Exercise and strength training are important for anyone looking to stay healthy, but it is especially important for those over the age of 50. A recent article on AARP.com shared that a study of 1,328 adults, ages 50 to 90, gained an average of 2.5 pounds of lean body mass over a 20 week period with resistance training. Researchers reviewed relevant scientific literature in conjunction with the study on the topic and concluded that strength training can in fact counter age related muscle loss.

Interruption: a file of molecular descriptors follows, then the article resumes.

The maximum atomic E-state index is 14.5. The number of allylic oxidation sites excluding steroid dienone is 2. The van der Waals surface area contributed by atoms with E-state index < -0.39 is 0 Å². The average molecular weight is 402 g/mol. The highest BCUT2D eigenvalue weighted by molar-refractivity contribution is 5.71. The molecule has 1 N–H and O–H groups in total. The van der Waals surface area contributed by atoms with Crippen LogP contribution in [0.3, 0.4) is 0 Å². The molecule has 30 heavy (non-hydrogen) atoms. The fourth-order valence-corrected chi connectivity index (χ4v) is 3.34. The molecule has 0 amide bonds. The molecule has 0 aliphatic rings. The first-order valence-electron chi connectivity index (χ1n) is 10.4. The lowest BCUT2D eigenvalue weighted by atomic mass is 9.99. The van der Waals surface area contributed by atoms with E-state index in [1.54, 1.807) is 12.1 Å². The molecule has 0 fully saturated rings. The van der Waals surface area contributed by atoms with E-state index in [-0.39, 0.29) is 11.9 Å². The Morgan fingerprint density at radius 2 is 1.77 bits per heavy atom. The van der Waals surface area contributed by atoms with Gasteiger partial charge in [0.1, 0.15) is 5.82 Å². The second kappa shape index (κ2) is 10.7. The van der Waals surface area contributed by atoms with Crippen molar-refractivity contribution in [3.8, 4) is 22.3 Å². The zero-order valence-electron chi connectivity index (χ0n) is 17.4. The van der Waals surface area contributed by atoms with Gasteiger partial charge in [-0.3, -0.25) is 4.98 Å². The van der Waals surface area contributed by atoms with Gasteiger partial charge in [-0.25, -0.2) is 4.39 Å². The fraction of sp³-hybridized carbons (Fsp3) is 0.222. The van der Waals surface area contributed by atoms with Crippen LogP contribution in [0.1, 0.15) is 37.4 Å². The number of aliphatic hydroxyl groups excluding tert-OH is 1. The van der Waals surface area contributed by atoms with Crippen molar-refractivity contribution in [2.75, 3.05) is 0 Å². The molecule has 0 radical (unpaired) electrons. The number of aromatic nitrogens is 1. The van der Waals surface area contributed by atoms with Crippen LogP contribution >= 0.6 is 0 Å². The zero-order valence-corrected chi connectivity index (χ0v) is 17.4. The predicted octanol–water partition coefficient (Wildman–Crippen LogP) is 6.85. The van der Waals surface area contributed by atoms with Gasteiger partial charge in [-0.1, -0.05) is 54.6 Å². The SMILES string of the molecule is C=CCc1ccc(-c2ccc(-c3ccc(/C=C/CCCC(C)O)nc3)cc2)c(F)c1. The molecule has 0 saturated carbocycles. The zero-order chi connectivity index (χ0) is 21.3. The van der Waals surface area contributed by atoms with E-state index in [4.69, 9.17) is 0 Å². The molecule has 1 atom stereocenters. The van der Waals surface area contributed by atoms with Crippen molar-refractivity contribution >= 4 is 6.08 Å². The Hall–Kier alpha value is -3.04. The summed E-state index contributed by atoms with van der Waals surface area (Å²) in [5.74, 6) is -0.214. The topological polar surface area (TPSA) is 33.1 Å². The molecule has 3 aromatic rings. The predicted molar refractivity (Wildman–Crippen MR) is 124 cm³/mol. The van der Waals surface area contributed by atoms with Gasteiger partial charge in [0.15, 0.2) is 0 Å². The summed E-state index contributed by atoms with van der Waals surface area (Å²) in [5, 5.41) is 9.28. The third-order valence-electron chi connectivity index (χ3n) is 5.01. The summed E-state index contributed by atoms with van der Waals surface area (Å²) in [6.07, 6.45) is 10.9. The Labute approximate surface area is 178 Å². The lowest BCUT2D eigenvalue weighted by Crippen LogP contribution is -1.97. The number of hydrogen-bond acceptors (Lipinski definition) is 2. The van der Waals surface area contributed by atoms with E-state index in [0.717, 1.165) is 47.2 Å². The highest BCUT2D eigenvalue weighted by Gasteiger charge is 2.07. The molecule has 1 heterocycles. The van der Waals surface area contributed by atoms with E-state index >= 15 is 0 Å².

The encouraging news does not stop there! Other benefits of strength training included reduced risk of osteoporosis, diabetes and falls, along with improved brain power. “The rewards are tremendous — much better mobility and quality of life as you get older,” says Mark D. Peterson, an exercise physiologist with the University of Michigan. It is important, however, to be cautious and meet with a trainer who can design a safe and appropriate program for you.. And strength training does not simply imply lifting weights. Other effective alternatives include pilates and resistance bands. So whatever your choice may be, strength training can help you stay mobile, healthy and independent.